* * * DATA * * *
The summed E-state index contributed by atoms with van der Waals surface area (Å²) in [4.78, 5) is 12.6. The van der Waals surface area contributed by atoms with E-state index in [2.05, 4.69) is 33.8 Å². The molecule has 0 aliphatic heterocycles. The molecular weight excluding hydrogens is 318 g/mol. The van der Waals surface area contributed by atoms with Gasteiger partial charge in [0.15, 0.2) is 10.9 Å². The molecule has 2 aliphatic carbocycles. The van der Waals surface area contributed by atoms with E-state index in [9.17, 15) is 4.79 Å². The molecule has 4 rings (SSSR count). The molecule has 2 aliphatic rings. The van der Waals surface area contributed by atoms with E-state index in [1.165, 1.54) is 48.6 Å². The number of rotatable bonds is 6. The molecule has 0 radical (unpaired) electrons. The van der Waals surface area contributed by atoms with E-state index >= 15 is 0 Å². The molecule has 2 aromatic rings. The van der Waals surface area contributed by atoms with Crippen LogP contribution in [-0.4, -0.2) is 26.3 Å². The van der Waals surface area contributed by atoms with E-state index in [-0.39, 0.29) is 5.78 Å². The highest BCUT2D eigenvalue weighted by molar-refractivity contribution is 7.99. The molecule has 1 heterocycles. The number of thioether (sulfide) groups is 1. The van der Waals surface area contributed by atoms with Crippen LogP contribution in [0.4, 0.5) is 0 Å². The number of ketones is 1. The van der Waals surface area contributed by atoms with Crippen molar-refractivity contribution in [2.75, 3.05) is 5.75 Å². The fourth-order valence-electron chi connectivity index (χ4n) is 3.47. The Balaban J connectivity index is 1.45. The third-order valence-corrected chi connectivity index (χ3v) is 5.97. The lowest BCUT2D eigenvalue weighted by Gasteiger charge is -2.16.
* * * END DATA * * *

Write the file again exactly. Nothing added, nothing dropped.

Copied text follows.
The summed E-state index contributed by atoms with van der Waals surface area (Å²) in [4.78, 5) is 12.6. The van der Waals surface area contributed by atoms with E-state index in [2.05, 4.69) is 33.8 Å². The molecule has 0 aliphatic heterocycles. The molecular weight excluding hydrogens is 318 g/mol. The van der Waals surface area contributed by atoms with Gasteiger partial charge in [0.15, 0.2) is 10.9 Å². The molecule has 2 aliphatic carbocycles. The van der Waals surface area contributed by atoms with E-state index in [9.17, 15) is 4.79 Å². The molecule has 4 rings (SSSR count). The molecule has 2 aliphatic rings. The van der Waals surface area contributed by atoms with E-state index in [1.165, 1.54) is 48.6 Å². The number of rotatable bonds is 6. The molecule has 0 radical (unpaired) electrons. The van der Waals surface area contributed by atoms with E-state index >= 15 is 0 Å². The molecule has 2 aromatic rings. The van der Waals surface area contributed by atoms with Crippen LogP contribution in [-0.4, -0.2) is 26.3 Å². The van der Waals surface area contributed by atoms with E-state index in [-0.39, 0.29) is 5.78 Å². The highest BCUT2D eigenvalue weighted by molar-refractivity contribution is 7.99. The molecule has 1 heterocycles. The number of thioether (sulfide) groups is 1. The van der Waals surface area contributed by atoms with Crippen LogP contribution in [0.4, 0.5) is 0 Å². The number of ketones is 1. The van der Waals surface area contributed by atoms with Crippen molar-refractivity contribution in [2.75, 3.05) is 5.75 Å². The fourth-order valence-electron chi connectivity index (χ4n) is 3.47. The Balaban J connectivity index is 1.45. The third-order valence-corrected chi connectivity index (χ3v) is 5.97. The lowest BCUT2D eigenvalue weighted by Gasteiger charge is -2.16.